IF there was an award for taking the hardest route to the top, Jack Brubaker would be rewarded in spades.
The confident and popular Sydney-based welterweight has opted to face the most difficult challenge available, signing to face former two-time British light welterweight ruler Tyrone Nurse (35-3-2, 7 KOs) in a final eliminator for the Commonwealth welterweight title on Thursday night.
Despite the perceived pressure to perform following his unsuccessful challenge for Kris George’s Commonwealth welterweight throne last October, Brubaker remains as confident as ever.
“I’m always extremely confident,” said Brubaker in an interview with Aus-Boxing.
“Being Australian, everyone loves the underdog, especially with me fighting a well credentialed guy from the United Kingdom. It’s just going to make me lift.”
“There’s no pressure on me. I’m going to go in there and do my thing. I feel like I’m going to be the bigger, stronger and more determined fighter on the night fighting at home,”
“I’m going to thrive off the atmosphere of the home ground and do what I need to do to get the win,”
Unlike his well-travelled opponent, Brubaker (13-2-1, 7 KOs) has admitted that the decision to face Nurse was a calculated one, with his team watching an abundance of footage.
“We sat down and watched a bit of his fights,” he added. “He’s got every punch in the book. He’s a red hot class boxer, but there doesn’t seem to be anything on them,”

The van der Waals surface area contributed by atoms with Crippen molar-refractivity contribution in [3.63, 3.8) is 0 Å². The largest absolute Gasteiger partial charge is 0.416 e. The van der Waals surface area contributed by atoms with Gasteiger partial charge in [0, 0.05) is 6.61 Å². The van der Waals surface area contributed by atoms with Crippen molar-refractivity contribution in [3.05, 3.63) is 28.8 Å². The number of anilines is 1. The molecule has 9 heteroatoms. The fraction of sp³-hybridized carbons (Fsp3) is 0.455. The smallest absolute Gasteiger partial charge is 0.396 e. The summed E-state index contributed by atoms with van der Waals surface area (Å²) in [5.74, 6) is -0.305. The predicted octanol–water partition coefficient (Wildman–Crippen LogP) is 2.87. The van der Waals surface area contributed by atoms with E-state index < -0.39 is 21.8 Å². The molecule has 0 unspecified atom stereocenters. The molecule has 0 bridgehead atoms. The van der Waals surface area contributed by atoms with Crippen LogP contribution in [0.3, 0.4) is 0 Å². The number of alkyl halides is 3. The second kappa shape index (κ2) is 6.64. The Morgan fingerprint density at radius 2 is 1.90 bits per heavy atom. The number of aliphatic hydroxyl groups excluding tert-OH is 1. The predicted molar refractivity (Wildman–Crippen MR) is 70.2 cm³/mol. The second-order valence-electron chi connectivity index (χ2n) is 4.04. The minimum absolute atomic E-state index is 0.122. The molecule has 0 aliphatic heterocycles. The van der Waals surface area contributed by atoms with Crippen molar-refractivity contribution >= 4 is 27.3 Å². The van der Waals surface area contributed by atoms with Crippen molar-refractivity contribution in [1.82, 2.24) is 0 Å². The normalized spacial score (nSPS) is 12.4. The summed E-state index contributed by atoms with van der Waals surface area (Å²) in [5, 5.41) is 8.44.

“He’s slick, he moves well – we’re going to have to be on our game and match him for speed – and let my power and strength carry me through in the later rounds,”
“If Nurse thinks he’s got a nice trip to Australia and an easy win, he’s going to be in for one hell of a night.”
“I truly believe watching a few of his fights that I’ve got what it takes to drop him and be the first man to stop him.”
In Brubaker’s last outing, the 26-year-old appeared to have the beating of Kris George, who suffered a hand injury in the early rounds. But a well-timed counter from the hard-hitting Toowoomba resident landed with precision, opening a gash on the eyelid of Brubaker, which was deemed too serious for the fight to continue.
With each loss serving as a unique learning experience, Brubaker believes he’s in a better place for the result.
“Looking at that loss on paper, if you read that up on BoxRec, it looks I’ve had a hard loss and got stopped severely. But it was just one of those things, Kris George only had one or two rounds left in him and it was an unfortunate finish to the fight,”
“It had the potential to be such a good fight. If Tyrone wants to make a judgment on a stoppage loss with Kris, that’ll be his undoing. That’s boxing, you roll with the punches and learn,”
“I walked away from that fight learning so much, knowing what I did right and wrong. Whereas I think Kris would’ve walked out of the fight, thinking that he got lucky.”
Irrespective of result, Brubaker’s inherent desire to test himself against quality opposition can never be disputed. Providing he is able to upset the odds on Thursday at The Star in Sydney, he believes his place within the domestic landscape will have been earned rather than given.
“I think beating Tyrone will open a lot of doors for me in the UK,” he concluded. “When I got offered the opportunity to fight on the Johnny Lewis Boxing Series, I wanted the toughest fight I could get,”
“We thought that Tyrone was the class pick and a win over him will leapfrog me right up to the top of the food chain.”
Photo: Louie Abigail